A Woman of No Importance: The Untold Story of the American Spy Who Helped Win World War II

This narrative nonfiction (368 pages) was published in April of 2019 by Penguin Books. The book takes you to 1941 and the French Resistance. David read A Woman of No Importance and loved it; it wouldn't be on our site if he didn't recommend it.


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A Woman of No Importance

The Untold Story of the American Spy Who Helped Win World War II

Sonia Purnell

This meticulously researched biography reads like a breathless thriller —and puts you on intimate terms with an unforgettable woman in extraordinary circumstances.

Meet Virginia Hall: daughter of a middle-class family in Baltimore, executive assistant, and ambulance driver. She was also dropped into occupied France in 1941 to become a resistance fighter and spymaster.

The risk to her life was real, and everyone knew it:

‘No one in London gave [Hall] more than a fifty-fifty chance of surviving even the first few days. For all Virginia’s qualities, dispatching a one-legged, thirty-five-year-old desk clerk on a blind mission into wartime France was, on paper, an almost insane gamble. Her mission, code-named Operation Geologist 5, would expose her to grinding fear and the perpetual likelihood of a grisly death. There was no reception committee to welcome her or ready circuit for her to join, but she was permitted — even obliged — to commit a range of crimes from subversion to murder. To survive, she must lead her double life to perfection and avoid being captured at all costs. Her disability might help protect her—in that she made such an unlikely agent—but at the same time, it rendered her more conspicuous.’

She claimed to be a journalist for the New York Post, but in reality, she worked for the British Special Operations Executive (SOE). Soon after her arrival, a dozen SOE agents were arrested, leaving her almost the sole agent in Vichy, France.

But Hall got the job done. She recruited, inspired, and directed other resisters to fight the Nazis. Hall ran all kinds of missions, from sabotage to rounding up supplies dropped from planes to training little pockets of resistance fighters. She became notoriously good at busting people out of prison and eventually led teams of guerilla fighters to liberate France.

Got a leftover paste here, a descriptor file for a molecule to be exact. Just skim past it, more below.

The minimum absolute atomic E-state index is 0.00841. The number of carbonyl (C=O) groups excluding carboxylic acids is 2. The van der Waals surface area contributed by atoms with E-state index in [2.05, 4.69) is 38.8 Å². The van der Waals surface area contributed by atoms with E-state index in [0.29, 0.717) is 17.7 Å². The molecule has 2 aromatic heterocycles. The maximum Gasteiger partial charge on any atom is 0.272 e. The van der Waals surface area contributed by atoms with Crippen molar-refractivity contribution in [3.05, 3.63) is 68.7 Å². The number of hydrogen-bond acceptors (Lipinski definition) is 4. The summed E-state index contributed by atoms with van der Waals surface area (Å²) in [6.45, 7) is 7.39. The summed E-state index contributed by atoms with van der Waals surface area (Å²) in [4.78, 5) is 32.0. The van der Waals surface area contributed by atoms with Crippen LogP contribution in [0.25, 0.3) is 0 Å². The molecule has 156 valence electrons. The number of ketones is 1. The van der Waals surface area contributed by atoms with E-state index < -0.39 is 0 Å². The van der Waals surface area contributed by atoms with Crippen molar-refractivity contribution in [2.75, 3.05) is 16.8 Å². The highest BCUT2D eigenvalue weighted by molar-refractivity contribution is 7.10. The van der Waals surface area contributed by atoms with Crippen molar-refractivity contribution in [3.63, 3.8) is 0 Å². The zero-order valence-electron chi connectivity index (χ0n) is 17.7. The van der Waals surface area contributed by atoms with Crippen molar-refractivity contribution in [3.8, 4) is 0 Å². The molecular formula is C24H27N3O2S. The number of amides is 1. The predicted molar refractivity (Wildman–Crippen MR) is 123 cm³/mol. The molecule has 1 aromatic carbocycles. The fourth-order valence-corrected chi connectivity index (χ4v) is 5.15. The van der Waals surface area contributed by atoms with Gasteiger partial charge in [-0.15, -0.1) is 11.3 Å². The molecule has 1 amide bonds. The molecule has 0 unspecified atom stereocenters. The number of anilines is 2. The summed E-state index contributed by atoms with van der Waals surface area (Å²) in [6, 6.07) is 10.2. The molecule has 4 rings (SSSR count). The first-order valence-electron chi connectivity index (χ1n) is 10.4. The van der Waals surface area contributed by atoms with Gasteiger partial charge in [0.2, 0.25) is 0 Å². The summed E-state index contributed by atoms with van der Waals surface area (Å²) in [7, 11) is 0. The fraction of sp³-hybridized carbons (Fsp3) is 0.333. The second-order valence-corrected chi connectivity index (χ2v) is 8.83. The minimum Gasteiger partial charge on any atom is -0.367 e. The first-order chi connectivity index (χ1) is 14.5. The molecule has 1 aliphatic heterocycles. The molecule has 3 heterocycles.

Another amazing story: At one point, her situation became even more perilous because the Nazis air-dropped posters with her photo that read, ‘The enemy’s most dangerous spy: we must find and destroy her.’ She escaped capture by crossing the Pyrenees mountains between France and Spain on foot. On a wooden prosthetic. Largely unprepared.

Then the war ended, and Virginia returned to an everyday American life. She continued to work with the CIA, fighting what NPR calls, ‘the mundane tyranny of sexism that stymied her career.’

This is a rich, full-bodied biography of a remarkable woman. This larger-than-life story delivers a fascinating, often terrifying glimpse into WWII France.

Over a few days locked away in a heavily guarded modern house hidden in the New Forest north of Bournemouth, she learned the basics of coding, and of clandestine warfare and security—how to disseminate pro-British propaganda; how to use only cover names or code names in the field—and “the importance of looking natural and ordinary” while doing “unnatural and extraordinary things.” 15 During days that started at six and went long into the evening, she learned how to spot a follower (look in a window) and lose him (double back). She picked up when to change an address, how to make secret inks (urine comes up brilliantly when subjected to heat), and even how to conceal her personality (through altering a distinctive laugh, gesture, or demeanor). She was shown how to seal microfilm documents (equivalent to nine sheets of letter-size paper) in tiny containers and insert them in her navel or rectum—or, as she discovered, in a handy little slot in her metal heel. She learned how to rifle files and go through a desk leaving no trace, even replacing dust on a smooth surface, and how to approach a guarded house noiselessly. A retired burglar came in to demonstrate how to pick locks. Staff dressed in German uniforms probably put her through the standard drill of a simulated Gestapo interrogation or Verhör, waking her up in the middle of the night with rifle butts, blazing lights, and shouts of ‘Raus, du Schweinehund!’ — Sonia Purnell

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